Sorority Rush: Stay Calm, Mom

by Joy Donovan on August 10, 2013

Sorority rush, now called “recruitment” for some silly reason, is in full swing in the south.  It’s an annual ritual difficult to explain to others who know nothing of its drama, an annual rite of fall preceding football season at most big state schools in the south.

The ordeal and its long-term repercussions for happiness and social standing can send shock waves through neighborhoods. It can cause grown women to melt into a puddle of tears. It can cause curtains to be drawn and overwrought mothers to take to their beds.

Ushering in the season is Oklahoma State University, which in fact finished its Panhellenic rush week today. As far as I can discern, the sun will rise again tomorrow.

As the mother of three daughters who have participated in this exciting, agonizing, scary, fun, emotional, confusing, thrilling, whirlwind, heart-stopping week, I want to assure the mothers of these girls going through rush that you will survive. It might not seem like it if you’re daughter calls you sobbing because the sorority she just knew was the one for her decided they weren’t going to invite her back. Or if she chooses the one you know to be the “wrong” one. Or if her roommate doesn’t deserve to be getting invited back to so many. Or if … (fill in the blank with whatever is your current state of anxiety).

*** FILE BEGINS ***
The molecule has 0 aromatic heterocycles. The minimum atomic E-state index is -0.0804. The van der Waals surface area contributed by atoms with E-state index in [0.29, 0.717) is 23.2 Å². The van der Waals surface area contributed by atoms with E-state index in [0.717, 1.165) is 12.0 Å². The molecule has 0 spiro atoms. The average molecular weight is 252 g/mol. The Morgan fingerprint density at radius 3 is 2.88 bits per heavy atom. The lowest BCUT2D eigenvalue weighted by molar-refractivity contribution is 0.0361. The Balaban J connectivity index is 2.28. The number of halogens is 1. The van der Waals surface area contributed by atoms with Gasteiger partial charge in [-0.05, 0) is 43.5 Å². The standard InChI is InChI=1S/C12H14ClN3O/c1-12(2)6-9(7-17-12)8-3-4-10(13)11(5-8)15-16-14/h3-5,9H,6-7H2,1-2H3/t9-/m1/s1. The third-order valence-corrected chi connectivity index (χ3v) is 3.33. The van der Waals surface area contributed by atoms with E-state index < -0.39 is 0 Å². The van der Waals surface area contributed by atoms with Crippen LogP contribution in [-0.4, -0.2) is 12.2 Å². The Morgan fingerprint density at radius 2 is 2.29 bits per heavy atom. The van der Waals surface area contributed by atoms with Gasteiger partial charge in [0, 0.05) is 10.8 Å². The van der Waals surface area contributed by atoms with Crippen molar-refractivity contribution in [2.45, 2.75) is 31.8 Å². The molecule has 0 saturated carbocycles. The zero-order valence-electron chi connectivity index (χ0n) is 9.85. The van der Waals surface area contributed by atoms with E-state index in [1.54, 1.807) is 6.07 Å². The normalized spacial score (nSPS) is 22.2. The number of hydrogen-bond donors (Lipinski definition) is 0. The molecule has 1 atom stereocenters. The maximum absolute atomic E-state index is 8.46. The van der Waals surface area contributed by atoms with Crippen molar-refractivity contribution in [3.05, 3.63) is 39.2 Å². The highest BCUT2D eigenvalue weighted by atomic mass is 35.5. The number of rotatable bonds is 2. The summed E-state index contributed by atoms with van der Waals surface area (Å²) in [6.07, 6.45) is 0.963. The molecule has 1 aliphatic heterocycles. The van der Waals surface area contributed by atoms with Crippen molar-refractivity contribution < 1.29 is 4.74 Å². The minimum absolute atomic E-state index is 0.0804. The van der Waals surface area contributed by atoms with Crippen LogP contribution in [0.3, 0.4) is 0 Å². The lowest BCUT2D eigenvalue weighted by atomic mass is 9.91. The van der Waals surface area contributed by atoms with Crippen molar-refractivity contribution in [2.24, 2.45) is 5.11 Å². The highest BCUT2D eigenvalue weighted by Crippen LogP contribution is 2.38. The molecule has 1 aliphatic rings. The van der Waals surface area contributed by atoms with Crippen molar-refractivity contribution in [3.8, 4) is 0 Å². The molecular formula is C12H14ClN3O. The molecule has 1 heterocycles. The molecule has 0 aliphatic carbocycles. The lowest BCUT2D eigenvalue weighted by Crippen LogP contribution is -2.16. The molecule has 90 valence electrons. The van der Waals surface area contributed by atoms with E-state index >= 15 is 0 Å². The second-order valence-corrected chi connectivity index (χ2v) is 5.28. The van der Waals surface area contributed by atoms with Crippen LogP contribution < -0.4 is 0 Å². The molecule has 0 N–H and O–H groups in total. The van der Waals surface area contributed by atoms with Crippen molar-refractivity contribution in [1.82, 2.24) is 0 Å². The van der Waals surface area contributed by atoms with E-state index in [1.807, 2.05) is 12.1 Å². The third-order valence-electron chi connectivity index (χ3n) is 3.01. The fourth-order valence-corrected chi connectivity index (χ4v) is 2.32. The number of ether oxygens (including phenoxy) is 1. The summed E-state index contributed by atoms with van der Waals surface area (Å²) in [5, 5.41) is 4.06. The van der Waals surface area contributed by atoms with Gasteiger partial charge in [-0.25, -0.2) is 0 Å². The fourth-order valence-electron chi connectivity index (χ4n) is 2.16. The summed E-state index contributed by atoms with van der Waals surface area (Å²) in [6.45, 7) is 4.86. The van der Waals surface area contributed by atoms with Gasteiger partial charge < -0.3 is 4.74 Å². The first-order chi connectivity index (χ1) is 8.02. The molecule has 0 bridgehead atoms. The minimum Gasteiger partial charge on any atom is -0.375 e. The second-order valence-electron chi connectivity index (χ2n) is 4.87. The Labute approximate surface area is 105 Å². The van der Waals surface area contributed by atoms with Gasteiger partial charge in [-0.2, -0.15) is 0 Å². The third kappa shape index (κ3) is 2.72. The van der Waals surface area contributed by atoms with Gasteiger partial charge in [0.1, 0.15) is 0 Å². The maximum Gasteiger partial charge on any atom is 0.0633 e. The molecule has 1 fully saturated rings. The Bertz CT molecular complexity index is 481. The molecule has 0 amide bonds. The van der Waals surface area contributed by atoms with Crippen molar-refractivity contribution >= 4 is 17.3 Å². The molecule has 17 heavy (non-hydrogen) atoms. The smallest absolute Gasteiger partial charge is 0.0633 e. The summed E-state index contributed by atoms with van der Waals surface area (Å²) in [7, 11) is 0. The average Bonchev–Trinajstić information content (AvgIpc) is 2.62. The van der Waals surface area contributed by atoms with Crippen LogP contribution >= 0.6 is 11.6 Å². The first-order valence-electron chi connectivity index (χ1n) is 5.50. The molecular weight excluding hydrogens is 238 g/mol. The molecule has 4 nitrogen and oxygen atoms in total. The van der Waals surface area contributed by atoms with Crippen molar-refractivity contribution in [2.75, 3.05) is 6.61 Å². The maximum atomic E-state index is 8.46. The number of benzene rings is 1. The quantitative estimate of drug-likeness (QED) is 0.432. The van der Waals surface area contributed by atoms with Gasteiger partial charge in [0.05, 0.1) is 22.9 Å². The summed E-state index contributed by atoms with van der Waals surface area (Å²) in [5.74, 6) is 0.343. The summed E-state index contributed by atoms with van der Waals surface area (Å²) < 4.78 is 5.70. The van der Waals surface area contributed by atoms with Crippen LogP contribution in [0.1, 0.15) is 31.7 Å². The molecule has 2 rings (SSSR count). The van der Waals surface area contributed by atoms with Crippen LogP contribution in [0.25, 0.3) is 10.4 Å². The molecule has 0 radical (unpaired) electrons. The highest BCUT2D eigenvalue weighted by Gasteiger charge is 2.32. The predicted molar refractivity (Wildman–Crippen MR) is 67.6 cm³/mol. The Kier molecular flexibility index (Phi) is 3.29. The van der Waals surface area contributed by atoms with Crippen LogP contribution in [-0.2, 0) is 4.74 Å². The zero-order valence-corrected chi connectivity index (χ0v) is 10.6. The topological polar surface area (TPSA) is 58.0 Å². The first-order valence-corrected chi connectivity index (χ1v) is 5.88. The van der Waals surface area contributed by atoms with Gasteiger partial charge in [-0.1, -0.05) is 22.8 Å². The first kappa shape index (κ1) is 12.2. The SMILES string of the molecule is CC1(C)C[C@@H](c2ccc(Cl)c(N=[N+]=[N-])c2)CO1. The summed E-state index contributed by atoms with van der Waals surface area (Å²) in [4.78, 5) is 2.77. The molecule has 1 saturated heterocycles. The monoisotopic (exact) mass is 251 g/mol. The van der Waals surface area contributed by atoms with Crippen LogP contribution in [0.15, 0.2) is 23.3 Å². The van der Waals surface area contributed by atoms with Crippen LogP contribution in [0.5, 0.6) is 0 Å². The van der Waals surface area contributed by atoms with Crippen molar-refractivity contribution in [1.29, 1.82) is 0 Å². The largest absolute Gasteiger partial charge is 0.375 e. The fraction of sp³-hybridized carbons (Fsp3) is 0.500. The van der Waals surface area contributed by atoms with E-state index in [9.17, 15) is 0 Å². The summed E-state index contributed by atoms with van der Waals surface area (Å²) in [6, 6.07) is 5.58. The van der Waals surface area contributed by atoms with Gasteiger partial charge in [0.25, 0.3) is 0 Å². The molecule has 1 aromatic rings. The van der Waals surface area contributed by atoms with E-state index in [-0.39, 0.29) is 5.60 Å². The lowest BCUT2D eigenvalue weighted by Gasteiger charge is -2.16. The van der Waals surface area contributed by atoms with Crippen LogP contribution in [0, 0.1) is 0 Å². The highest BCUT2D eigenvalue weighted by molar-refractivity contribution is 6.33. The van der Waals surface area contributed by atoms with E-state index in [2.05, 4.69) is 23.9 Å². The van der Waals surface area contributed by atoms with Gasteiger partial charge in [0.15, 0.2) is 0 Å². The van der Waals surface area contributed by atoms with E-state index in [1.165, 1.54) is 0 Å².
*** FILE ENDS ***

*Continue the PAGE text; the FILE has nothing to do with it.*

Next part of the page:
I was a rush advisor for my own national sorority for several years, and I have first-hand knowledge of what goes on behind the scenes. It’s busy, and it’s competitive both for the sororities and the rushees. It’s very difficult, as a mom, to send your sweet baby off to college, and the first week she’s there have her go through something like sorority rush. For those who care about sororities, the stakes can seem very, very high.

Countless cute daughters are wearing their best dresses with their best shoes and smiling till their pony tails hurt in an effort to make the right impression. And moms have nothing left to do at this stage of the game but to wad their hankies in knots, talk endlessly on the phone to sorority alums about “what ifs” and drink jugs of wine.

When you do get to speak to your precious baby in between the rounds of parties, remember to hide your anxiety from her. She doesn’t need you dumping your fears on her; she needs you to pump her up.

Most of the rushees are happy with whatever sorority they end up pledging. As my cousin said to me today after her daughter pledged at OSU, “she’s absolutely in the right place for her.”

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